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A Crack in the Wall

An Argentine crime novel about a frustrated architect who is working in a dead end job with a few other co-workers. Over the course of the novel you realize they are bound together by a crime. I had thought the fact that this was a “crime novel” meant it was a mystery/cop story and this is not that. Ultimately I disliked the main character and the way he was objectifying the women around him. You’re supposed to, but it still didn’t work for me. This book was also read in translation and I kept feeling that some of the verbal tics of the characters were supposed to be more meaningful but I wasn’t sure how.


When Logan subtitles this book “the ecstatic skin of the earth” he means it in more of a reverential way. He’s an arborist and nature writer who wrote this gentle collection of essays reflecting on what we know about the soil we stand on, farm in, and walk through. Some of it contains lessons in history, some is more straightforward soil science, all of it is interesting to read and will make you look more at the world around you when you’re outdoors.

The Hunter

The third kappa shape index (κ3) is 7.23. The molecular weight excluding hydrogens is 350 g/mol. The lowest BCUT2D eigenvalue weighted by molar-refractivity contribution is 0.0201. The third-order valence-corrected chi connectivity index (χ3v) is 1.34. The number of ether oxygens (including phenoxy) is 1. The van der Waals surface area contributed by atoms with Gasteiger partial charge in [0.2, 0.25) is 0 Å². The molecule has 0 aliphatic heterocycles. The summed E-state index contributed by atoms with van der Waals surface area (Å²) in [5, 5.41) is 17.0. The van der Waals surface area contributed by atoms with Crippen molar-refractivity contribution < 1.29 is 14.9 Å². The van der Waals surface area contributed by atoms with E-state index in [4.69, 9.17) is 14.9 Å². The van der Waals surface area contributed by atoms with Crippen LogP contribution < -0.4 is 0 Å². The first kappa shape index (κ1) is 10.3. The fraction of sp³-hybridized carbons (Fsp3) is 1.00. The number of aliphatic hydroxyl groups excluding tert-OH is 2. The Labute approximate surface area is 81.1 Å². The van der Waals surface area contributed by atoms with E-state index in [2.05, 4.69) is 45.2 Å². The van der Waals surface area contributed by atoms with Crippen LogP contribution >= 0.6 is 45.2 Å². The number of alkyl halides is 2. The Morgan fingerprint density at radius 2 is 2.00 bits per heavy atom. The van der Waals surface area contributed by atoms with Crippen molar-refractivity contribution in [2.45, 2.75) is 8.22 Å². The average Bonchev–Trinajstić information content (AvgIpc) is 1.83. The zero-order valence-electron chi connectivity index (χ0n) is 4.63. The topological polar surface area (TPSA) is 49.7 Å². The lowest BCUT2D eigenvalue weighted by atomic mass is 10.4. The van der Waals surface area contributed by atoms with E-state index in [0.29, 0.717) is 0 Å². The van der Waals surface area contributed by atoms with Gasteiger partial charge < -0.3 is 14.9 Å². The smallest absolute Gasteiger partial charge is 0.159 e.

This is good like I thought it would be, the second in the Cal Hooper series about a retired American cop who moves to a small town in Ireland and learns about the ups and downs in a community of people who have all known each other forever. I didn’t know there was going to be a second one and was happy to see familiar faces when I started reading. The last one began with a secret. This one starts out with a scam. Figuring out exactly what the scam is, and then what to do about it, as Cal’s connection to the people and the land grows, is the trick. Oh, and it’s really hot out. This story is both timely and timeless and if you like French you’ll love this.


This is a graphic novel about three young women from Canada who visit New York City. They are all sort of friends in different ways but not all three friends together. Two of them hook up, causing a bunch of weird feelings. Lessons get learned, maybe. The Tamakis, as always, do wonderful graphic novels. The illustrations of this one are gorgeous, really lush and interesting. At the same time, the vagaries of young people still figuring it out and being kind of shitty to one another can be a hard story to tell and also to read.

Big Time

I’ve liked Winters' other books but this one (where all the narrative characters are female or non-binary) just fell flat for me. Great plot, interesting concept but the women just didn’t feel like women, they felt like television’s idea of women. Like, if you have a character who is a domestic abuse survivor and then she gets killed in an unrelated (and ugly) way, you’ve decided she is a plot device and that’s a very specific authorial choice. It seemed strange and all the female characters seemed two dimensional. The non-binary character also turned out to be a plucky smartie but also they were treated in a not-particularly-interesting way. I loved the plot of this book, it was inventive and different, but the way it was handled I just couldn’t get behind.